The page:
Nova Scotia archaeologists say they may have unearthed fresh evidence of a long-sought-after 18th century British fortress under a lawn in this historic coastal city.
Halifax professor Henry Cary said historic records set off the hunt for a star-shaped or pentagonal fort that was marked on a 1753 plan of Lunenburg.

“It was one of the first defences built to defend the town in 1753 when the foreign Protestants were landed as part of the British (effort) to create a foothold in Nova Scotia,” Cary, adjunct professor at Saint Mary’s University, said in an interview Monday.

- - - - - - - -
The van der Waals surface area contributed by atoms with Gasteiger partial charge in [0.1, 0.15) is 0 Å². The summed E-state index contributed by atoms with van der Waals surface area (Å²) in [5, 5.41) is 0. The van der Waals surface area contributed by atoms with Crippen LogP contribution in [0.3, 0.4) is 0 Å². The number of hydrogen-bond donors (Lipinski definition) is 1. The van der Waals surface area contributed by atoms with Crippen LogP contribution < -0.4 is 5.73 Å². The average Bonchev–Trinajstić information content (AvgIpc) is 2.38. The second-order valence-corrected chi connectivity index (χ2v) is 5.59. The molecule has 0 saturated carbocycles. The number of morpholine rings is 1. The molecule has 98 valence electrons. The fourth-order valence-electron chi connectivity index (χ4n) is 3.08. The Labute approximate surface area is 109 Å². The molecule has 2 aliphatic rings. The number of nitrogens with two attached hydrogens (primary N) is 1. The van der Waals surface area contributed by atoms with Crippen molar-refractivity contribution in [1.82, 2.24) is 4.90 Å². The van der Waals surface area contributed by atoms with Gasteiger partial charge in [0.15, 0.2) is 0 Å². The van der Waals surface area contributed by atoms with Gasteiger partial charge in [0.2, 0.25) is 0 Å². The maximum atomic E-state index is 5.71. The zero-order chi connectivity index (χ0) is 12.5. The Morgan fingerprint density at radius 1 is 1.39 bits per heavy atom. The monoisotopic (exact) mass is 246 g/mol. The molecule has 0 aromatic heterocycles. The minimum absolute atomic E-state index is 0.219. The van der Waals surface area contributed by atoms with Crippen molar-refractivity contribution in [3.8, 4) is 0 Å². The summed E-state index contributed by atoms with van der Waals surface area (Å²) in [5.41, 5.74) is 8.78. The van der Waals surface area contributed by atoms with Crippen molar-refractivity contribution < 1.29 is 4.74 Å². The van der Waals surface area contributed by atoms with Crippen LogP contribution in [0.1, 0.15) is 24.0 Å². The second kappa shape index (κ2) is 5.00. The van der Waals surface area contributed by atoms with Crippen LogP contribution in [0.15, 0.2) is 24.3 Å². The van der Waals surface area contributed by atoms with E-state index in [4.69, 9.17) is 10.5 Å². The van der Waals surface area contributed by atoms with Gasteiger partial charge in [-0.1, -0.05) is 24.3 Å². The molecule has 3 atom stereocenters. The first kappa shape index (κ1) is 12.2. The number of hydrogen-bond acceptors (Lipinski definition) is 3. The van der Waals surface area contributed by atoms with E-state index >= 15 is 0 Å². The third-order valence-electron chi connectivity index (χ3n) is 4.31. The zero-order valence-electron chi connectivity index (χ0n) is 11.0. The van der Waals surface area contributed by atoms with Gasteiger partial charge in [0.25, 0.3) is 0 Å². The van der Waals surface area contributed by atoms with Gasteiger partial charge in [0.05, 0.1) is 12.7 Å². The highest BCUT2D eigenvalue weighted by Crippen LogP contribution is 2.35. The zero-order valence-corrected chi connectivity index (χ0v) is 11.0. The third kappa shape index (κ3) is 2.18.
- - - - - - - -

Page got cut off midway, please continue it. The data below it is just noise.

The team credits a geophysical survey that spotted magnetic anomalies under the grass outside the Lunenburg Academy. Teams of continuing education archaeology students started digging over the past weekend based on the survey, and Cary said they uncovered a drain.

“We knew it was in the general area and we had done some geophysical survey of the property in 2013-14 and so we were working off the geophysical anomalies,” said Cary.


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